Dairy Day, 2004; Kansas Agricultural Experiment Station contribution; no. 05-112-S; Report of progress (Kansas State University. Agricultural Experiment Station and Cooperative Extension Service); 941; Dairy; Heat stress abatement; Cow comfort; Cow cooling
Lactating dairy cattle were used to evaluate three different cooling systems. Eight cows were arranged in a replicated Latinsquare design and assigned to each of four treatments. Treatments were control, lowpressure soaking (LPS), high-pressure misting with 1.7 gallons per minute of water (HP-1.7), or high-pressure misting with 3.4 gallons per minute of water (HP-3.4). Cows were allowed to become heat stressed in a free-stall facility, and then were moved to a tie-stall barn for 2 hours of observations during four hot and humid afternoons. Respiration rates declined when heat abatement systems were used. Respiration rates at the end of the observation period were reduced by 20, 36, and 48% for HP-1.7, HP-3.4, and LPS, respectively. Rearudder skin surface temperature was reduced at a faster rate under the HP-4 treatment than with LPS, but the two treatments did not differ in final rear-udder skin surface temperature or vaginal temperature. The HP-3.4 treatment used the greatest amount of water during the 2-hour testing period. The result was a combination of air-cooling and soaking. Results indicated that a combination of air cooling and soaking may result in faster reduction of surface temperature. When only air cooling was used (HP-1.7), heat stress was reduced, but it was less effective than either LPS or HP-3.4. Use of a low-pressure soaking system is superior to high-pressure misting unless cattle become soaked by the high-pressure system.; Dairy Day, 2004, Kansas State University, Manhattan, KS, 2004;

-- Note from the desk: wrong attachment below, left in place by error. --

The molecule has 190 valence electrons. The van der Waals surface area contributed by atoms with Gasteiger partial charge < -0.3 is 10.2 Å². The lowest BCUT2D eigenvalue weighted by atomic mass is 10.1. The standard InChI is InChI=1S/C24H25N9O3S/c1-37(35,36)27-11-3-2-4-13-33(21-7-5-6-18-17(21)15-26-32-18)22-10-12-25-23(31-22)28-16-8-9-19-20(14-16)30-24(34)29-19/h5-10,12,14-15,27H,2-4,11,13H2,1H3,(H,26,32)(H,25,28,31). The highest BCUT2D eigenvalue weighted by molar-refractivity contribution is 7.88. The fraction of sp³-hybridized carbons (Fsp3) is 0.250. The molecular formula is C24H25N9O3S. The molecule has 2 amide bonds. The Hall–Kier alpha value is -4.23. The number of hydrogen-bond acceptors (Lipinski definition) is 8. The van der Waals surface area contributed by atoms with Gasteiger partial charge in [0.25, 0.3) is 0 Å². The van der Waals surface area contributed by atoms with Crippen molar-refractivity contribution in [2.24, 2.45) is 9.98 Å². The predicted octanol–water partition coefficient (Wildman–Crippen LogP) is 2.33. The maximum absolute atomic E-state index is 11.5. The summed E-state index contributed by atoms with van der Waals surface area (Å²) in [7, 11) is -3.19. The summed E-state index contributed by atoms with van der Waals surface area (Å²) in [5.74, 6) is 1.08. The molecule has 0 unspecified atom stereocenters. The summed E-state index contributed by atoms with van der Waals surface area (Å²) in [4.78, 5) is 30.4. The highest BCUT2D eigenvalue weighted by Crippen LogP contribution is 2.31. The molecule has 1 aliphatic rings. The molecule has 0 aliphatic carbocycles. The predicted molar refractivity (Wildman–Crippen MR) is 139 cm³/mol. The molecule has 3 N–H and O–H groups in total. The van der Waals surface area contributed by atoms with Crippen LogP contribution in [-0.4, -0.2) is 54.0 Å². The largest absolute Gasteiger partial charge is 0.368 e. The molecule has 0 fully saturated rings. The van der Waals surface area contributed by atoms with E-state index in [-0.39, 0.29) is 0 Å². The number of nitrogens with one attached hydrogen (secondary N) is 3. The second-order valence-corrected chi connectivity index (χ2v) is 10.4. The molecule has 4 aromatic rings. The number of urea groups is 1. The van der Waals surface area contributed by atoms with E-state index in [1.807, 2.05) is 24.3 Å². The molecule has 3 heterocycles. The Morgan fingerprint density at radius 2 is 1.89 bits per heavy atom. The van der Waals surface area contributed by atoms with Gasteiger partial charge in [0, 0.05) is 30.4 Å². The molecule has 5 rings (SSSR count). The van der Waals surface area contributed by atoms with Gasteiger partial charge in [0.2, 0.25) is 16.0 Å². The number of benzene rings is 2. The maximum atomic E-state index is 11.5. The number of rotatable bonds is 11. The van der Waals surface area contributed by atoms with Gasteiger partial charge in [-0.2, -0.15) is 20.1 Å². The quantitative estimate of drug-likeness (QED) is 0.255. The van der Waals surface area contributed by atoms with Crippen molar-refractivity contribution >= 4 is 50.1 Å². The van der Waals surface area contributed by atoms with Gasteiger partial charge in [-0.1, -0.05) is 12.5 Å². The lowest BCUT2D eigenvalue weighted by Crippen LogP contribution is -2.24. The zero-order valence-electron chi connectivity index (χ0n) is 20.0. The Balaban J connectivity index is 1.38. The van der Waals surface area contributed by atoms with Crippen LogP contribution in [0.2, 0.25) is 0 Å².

Creative Commons License
This work is licensed under a Creative Commons Attribution 4.0 License.
Harner, Joseph P.; Smith, John F.; Miller, W.F.; and Cvetkovic, B.
"Responses of lactating holstein cows to low-pressure soaking or high-pressure misting during heat stress,"
Kansas Agricultural Experiment Station Research Reports: